Showing posts with label Young Adult Bio/Autobio/Memoir. Show all posts
Showing posts with label Young Adult Bio/Autobio/Memoir. Show all posts

Tuesday, March 24, 2015

I'm a Different Type of Apple by Kevin D. Elliott, Sr.

Genre: Young Adult, Adult Memoir
Source: I received a copy to facilitate my review. The opinions expressed here are my own.

It is my belief that every teen should read this book. This memoir lays it on the line. Kevin Elliott, Sr. was headed down the same path his father had walked. The major difference is he made a choice to walk a different path. He constantly did an attitude check and then adjusted his attitude and thought process. The process was like stopping and analyzing what wasn't working and making a conscious decision to change it. He makes it clear that negative thinking can only take you deeper down the wrong path. This is a definite must read book.

Sunday, January 18, 2015

The Girl from the Tar Paper School by Teri Kanefield

Genre: All Ages, Biography
Source: I received a copy for my classroom from the author

I received a copy from the author for my classroom.  I am always looking for quality books for my middle school classroom.  This is a book I am proud to put on my shelves. This is the story of Barbara Rose Johns.  She was a courage, young black girl, growing up in segregated America.  She chose to make a difference.  She didn't listen when people said no, or you can't do anything.  So why had I not heard of her before?  Barbara chose not to stay in the limelight once she set things in motion. There is so much I don't know about the Civil Rights Movement.  As a teacher I am well aware that back in the 1950's black and white schools were not equal.  They didn't receive the same quality buildings, books or other necessities.  Growing up white in a family that never mentioned skin color, I was oblivious to the issues of racism.  I grew up in the country, but the town where we shopped was very prejudiced.  I remember the fountains on the sidewalk and being pulled away because of signs on them my mother refused to let me read. Her response was, you don't need a drink right now, we are going to get a treat and have a soda.  That was something I got once or twice a year when on vacation. I didn't understand what racism was until my sister went away to college and her dorms were caught in the middle of a race riot.  It wasn't taught in my school.  I'd never gone to school with a black kid until I moved to Florida in my sophomore year.  I didn't understand what the big deal was that my best friend was black.  I was lucky in many ways.  My mind was not poisoned.
Barbara Johns saw the inequality because her school, unlike the white school were just wooden structures covered with heavy paper and coated with tar. They were leaky and very cold. When Barbara decided to make the issue known, she didn't get the results she thought she would. She managed to call an assembly where she dismissed the adults because she didn't want them to get in trouble.  When she wrote to the NAACP for help they refused to help them get a new school built.  Instead they wanted total integration.  This was not what she had started out trying to accomplish. I became so enraged with the attitudes of the whites within the pages of this book.  I guess if you never grew up hating a race of people it is often hard to believe that others could be so ignorant.  I am sure there are many that would read this review and be angered at me.  But, that is okay. I am proud to share and promote this book to my students.  Barbara's strike took place before we ever heard of Martin Luther King.  It is important that ALL students learn that there were other people out there just as important as MLK.  Most importantly it is very important that they learn that no matter how young they are, they can make a difference in the world.  They need to learn they can't do it by sitting by watching and keeping their mouth closed.  This is the second book I have read by this author and I love her work.  I am proud to promote her work.  Look for more reviews of her books by me.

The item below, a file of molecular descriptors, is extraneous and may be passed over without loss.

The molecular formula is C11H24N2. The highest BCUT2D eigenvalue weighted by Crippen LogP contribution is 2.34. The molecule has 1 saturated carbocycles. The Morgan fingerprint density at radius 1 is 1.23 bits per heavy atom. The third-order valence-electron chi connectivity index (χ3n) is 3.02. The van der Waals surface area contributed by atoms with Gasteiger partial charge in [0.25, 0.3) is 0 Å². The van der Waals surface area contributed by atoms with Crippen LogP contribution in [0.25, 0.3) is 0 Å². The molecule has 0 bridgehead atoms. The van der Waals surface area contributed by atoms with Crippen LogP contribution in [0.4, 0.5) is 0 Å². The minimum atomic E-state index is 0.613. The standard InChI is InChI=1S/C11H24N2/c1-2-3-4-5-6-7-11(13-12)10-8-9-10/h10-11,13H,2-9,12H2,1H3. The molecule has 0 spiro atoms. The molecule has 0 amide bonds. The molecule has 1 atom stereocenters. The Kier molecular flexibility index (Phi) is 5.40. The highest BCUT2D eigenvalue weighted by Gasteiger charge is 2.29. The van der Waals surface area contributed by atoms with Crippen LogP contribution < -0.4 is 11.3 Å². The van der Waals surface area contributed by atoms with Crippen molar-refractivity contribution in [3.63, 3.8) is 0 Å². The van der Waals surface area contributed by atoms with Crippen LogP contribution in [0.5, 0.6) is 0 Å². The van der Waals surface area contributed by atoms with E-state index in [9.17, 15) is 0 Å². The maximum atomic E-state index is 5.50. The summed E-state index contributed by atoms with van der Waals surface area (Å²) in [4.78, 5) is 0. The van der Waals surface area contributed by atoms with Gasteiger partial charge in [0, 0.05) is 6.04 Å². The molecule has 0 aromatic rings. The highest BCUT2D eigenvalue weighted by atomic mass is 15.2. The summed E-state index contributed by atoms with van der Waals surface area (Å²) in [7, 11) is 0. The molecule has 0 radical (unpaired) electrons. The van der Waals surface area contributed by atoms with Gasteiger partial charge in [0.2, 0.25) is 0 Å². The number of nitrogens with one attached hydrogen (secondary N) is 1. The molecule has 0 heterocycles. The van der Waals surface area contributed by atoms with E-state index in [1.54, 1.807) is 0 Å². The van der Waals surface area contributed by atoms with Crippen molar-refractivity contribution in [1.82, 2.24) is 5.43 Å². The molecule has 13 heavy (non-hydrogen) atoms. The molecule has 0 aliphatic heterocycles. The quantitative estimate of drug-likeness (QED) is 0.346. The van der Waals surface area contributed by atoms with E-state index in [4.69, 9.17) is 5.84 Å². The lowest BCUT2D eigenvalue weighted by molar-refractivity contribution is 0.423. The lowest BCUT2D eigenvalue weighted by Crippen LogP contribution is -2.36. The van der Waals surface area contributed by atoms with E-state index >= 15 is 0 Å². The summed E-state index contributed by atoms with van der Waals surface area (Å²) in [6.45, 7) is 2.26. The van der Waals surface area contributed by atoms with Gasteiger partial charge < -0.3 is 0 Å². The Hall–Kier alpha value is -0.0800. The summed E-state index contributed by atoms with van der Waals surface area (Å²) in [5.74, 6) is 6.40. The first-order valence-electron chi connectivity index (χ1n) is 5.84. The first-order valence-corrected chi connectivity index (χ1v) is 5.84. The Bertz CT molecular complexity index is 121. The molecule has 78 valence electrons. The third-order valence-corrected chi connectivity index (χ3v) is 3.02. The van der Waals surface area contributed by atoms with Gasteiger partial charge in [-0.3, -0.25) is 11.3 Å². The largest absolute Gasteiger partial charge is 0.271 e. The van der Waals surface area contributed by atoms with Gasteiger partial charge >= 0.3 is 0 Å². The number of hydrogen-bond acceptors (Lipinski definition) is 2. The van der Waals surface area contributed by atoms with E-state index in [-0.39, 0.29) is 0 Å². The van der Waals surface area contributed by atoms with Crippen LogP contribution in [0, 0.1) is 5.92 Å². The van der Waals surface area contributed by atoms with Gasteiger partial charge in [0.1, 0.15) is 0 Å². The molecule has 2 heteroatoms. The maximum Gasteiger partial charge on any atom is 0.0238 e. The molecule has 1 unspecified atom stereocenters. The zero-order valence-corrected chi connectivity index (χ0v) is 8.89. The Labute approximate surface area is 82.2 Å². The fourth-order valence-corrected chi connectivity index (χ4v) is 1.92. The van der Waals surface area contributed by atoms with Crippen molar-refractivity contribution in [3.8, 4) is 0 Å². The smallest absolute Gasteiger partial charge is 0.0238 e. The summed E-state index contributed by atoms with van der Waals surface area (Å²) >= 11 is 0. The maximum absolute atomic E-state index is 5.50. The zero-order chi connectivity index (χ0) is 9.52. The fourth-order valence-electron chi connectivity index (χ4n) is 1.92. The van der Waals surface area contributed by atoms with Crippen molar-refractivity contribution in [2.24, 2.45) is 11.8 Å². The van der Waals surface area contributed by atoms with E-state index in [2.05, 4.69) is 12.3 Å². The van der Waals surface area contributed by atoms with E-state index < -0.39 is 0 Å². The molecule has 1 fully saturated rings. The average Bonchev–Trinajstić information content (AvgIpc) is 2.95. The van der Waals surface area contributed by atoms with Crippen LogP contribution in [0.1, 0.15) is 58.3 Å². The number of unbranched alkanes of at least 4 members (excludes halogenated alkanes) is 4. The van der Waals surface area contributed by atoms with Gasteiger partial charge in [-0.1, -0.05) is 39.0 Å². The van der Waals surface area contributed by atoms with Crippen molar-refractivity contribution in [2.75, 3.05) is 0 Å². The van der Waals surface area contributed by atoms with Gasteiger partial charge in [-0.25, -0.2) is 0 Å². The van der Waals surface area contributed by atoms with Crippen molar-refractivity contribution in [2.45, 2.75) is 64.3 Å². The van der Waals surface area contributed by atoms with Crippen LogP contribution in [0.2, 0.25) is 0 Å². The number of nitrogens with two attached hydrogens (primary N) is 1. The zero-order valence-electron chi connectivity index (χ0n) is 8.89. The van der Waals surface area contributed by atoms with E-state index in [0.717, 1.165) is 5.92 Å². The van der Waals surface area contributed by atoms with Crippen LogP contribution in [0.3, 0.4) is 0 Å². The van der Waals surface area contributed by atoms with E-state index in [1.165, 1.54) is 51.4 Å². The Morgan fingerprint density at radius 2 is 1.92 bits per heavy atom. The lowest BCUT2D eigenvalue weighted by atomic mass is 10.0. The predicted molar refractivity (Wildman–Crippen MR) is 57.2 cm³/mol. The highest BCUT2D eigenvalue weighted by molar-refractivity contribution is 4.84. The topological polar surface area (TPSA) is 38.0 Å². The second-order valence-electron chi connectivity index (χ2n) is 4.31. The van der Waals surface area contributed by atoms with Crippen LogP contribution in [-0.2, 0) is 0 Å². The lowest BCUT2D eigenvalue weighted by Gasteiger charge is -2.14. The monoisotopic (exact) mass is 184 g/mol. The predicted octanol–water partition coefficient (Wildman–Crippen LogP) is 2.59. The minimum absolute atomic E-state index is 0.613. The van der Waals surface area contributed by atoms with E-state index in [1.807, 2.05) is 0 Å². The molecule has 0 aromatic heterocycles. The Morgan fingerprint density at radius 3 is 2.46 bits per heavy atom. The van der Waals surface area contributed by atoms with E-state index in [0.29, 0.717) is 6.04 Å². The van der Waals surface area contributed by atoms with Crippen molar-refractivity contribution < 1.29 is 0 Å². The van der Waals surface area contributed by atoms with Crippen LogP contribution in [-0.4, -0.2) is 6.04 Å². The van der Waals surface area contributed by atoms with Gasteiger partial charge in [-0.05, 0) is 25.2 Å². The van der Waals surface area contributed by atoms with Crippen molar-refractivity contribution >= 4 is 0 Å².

Saturday, July 6, 2013

Student Saturday - A Child Called It - Dave Pelzer

Student Saturday is a day I post reviews written by other students.  The review that follows is written by Riffatul

The main characters of this story are David Pelzer, Catherine Roerva Pelzer, Stephen Pelzer,  and many others.

I really recommend this book to ages eleven and up because of hit’s harsh language and alcoholic uses. In my opinion this book is very good and emotional. I almost cried because of what harsh, cruel, and violent things the mother did to her son..

“A Child Called It”, is a story about young David Pelzer who once lived a great life, now a living slave to his own family.  David lives with his four brothers, his mom and dad. David’s mom, the worst keeps neglecting him over and over again for no apparent reason.  His four brothers just watch David being neglected and his dad trying to protect David.  Can you imagine a mom feeding her son ammonia and Clorox? Just the help from his school and dad, David is alive. Read “A Child Called It” and see what harsh obstacles and games David’ mom has put up for him